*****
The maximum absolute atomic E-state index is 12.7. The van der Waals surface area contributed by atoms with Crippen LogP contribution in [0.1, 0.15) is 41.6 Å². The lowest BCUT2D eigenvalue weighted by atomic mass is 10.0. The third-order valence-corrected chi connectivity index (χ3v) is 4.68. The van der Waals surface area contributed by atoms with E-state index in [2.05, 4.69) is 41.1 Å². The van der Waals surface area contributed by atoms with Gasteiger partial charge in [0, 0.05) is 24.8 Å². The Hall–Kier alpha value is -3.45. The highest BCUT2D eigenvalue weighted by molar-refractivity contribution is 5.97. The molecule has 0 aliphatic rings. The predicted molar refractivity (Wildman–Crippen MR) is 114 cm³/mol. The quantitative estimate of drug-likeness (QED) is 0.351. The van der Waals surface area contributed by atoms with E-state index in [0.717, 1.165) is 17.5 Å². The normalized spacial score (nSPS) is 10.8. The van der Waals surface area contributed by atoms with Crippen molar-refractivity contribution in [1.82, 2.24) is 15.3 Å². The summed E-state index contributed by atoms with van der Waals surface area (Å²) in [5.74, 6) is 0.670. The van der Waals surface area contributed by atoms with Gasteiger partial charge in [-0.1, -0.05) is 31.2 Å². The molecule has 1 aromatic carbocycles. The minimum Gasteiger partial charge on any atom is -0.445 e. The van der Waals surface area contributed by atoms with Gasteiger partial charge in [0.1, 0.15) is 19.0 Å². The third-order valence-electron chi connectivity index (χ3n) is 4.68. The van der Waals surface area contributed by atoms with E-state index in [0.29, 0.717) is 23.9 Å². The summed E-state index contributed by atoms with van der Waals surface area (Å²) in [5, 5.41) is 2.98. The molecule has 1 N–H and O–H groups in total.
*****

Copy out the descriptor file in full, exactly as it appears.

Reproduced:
The maximum absolute atomic E-state index is 12.7. The van der Waals surface area contributed by atoms with Crippen LogP contribution in [0.1, 0.15) is 41.6 Å². The lowest BCUT2D eigenvalue weighted by atomic mass is 10.0. The third-order valence-corrected chi connectivity index (χ3v) is 4.68. The van der Waals surface area contributed by atoms with E-state index in [2.05, 4.69) is 41.1 Å². The van der Waals surface area contributed by atoms with Gasteiger partial charge in [0, 0.05) is 24.8 Å². The Hall–Kier alpha value is -3.45. The highest BCUT2D eigenvalue weighted by molar-refractivity contribution is 5.97. The molecule has 0 aliphatic rings. The predicted molar refractivity (Wildman–Crippen MR) is 114 cm³/mol. The quantitative estimate of drug-likeness (QED) is 0.351. The van der Waals surface area contributed by atoms with E-state index in [0.717, 1.165) is 17.5 Å². The normalized spacial score (nSPS) is 10.8. The van der Waals surface area contributed by atoms with Crippen molar-refractivity contribution in [1.82, 2.24) is 15.3 Å². The summed E-state index contributed by atoms with van der Waals surface area (Å²) in [5.74, 6) is 0.670. The van der Waals surface area contributed by atoms with Gasteiger partial charge in [-0.1, -0.05) is 31.2 Å². The molecule has 1 aromatic carbocycles. The minimum Gasteiger partial charge on any atom is -0.445 e. The van der Waals surface area contributed by atoms with Gasteiger partial charge in [0.1, 0.15) is 19.0 Å². The third-order valence-electron chi connectivity index (χ3n) is 4.68. The van der Waals surface area contributed by atoms with E-state index in [0.29, 0.717) is 23.9 Å². The summed E-state index contributed by atoms with van der Waals surface area (Å²) in [5, 5.41) is 2.98. The molecule has 1 N–H and O–H groups in total.